Mr. Smith taught me a lesson I never forgot. It’s time we let him teach us all.

Peter Provonost, MD, PhD, is a professor at Johns Hopkins University School of Medicine and the coauthor of Safe Patients, Smart Hospitals: How One Doctor’s Checklist Can Help Us Change Health Care from the Inside Out.

  • Your Comments

    • Happy Place

      I like a National Healthcare System

    • http://www.facebook.com/people/Rod-Venger/747469101 Rod Venger

      These doctors are horrible and their confessions do not absolve them of anything. I pity the pharmacist that took the fall or his tech’s error, but he was the supervisor…as for the nurse, God protect us from nurse-managers. No person can be intimidated or threatened unless they allow themselves to be. Nurses are like wolves, pack animals looking to protect each other from outside forces. The alpha nurse, the manager, like all others before her, used to be just a normal, hard working nurse. Once tapped for management, they lose all their humanity, working not for the good of the patient but for the good of the system. No surprise that this one lines up with a union. The pack can never be wrong nor accused of being wrong for they have all the fangs. That’s convenient when it comes to laying blame for someone’s untimely death.

    • Change is slow

      While I appreciate this article, there are many flaws in the system, just mentioned a tad in this article that could have books written on them, such as the intern system…the voices say it needs to change, but those who made it through perpetuate it. Right now it is nearly impossible to change. Or that Geisner systems improperly implemented give a physician incentive to hide the source of re-admission, and that going to another facility doesn’t mean the truth will come out, as doctors protect each other as a means of protecting themselves. Its a deep rooted complex topic, and those with advocates fare better in terms of protecting themselves from mistakes, but fare worse in terms of the backlash from the medical community, not just during their immediate care but any care related or not, afterwards.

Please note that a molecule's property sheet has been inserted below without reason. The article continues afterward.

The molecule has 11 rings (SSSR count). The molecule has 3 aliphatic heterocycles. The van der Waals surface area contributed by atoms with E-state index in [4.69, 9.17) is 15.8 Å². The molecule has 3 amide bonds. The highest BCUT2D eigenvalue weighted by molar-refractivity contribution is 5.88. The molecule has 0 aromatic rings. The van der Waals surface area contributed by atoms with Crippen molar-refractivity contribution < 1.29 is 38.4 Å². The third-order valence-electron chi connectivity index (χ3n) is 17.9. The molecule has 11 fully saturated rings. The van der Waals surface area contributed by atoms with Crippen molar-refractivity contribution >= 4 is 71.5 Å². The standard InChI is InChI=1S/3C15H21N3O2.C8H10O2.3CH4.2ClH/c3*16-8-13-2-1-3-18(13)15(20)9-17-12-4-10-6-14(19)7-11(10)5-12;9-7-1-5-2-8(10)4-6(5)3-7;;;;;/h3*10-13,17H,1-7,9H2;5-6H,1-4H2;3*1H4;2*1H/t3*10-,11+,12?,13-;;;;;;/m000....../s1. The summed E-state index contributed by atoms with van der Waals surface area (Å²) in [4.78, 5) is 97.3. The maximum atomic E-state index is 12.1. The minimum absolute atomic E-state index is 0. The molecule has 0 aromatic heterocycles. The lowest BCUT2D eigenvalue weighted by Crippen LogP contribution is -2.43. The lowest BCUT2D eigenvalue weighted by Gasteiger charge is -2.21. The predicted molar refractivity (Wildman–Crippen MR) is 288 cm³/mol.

• CTG

      Obama Care is the best thing any President has ever put in place. Try getting insurance with pre-existing conditions – it is IMPOSSIBLE! You either get totaly denied coverage or they place riders and still charge prices so high you cannot afford the coverage. You need to do your research or try walking in someone elses shoes when you cannot get medical help!

    • CTG

      Obama Care is the best thing any President has ever put in place. Try getting insurance with pre-existing conditions – it is IMPOSSIBLE! You either get totaly denied coverage or they place riders and still charge prices so high you cannot afford the coverage. You need to do your research or try walking in someone elses shoes when you cannot get medical help!

    • Davekyguy

      Wait till Obamacare cuts the Dr.s pay and starts rationing care.

      They are going to save money all right, just like they did when they stole 500 billion from Medicare.

      • Bill

        Nonsense. Pure dittohead rubbish. You’re statement are wrong and taken just as fox misrepresented the,m.

        “Obamacare” rationing healthcare? You mean like the current HMO’s do? Why do you think this country is moving towards a nationalized healthcare system? Because of the corrupt insurance providers!

        Turn off fox and raise your IQ.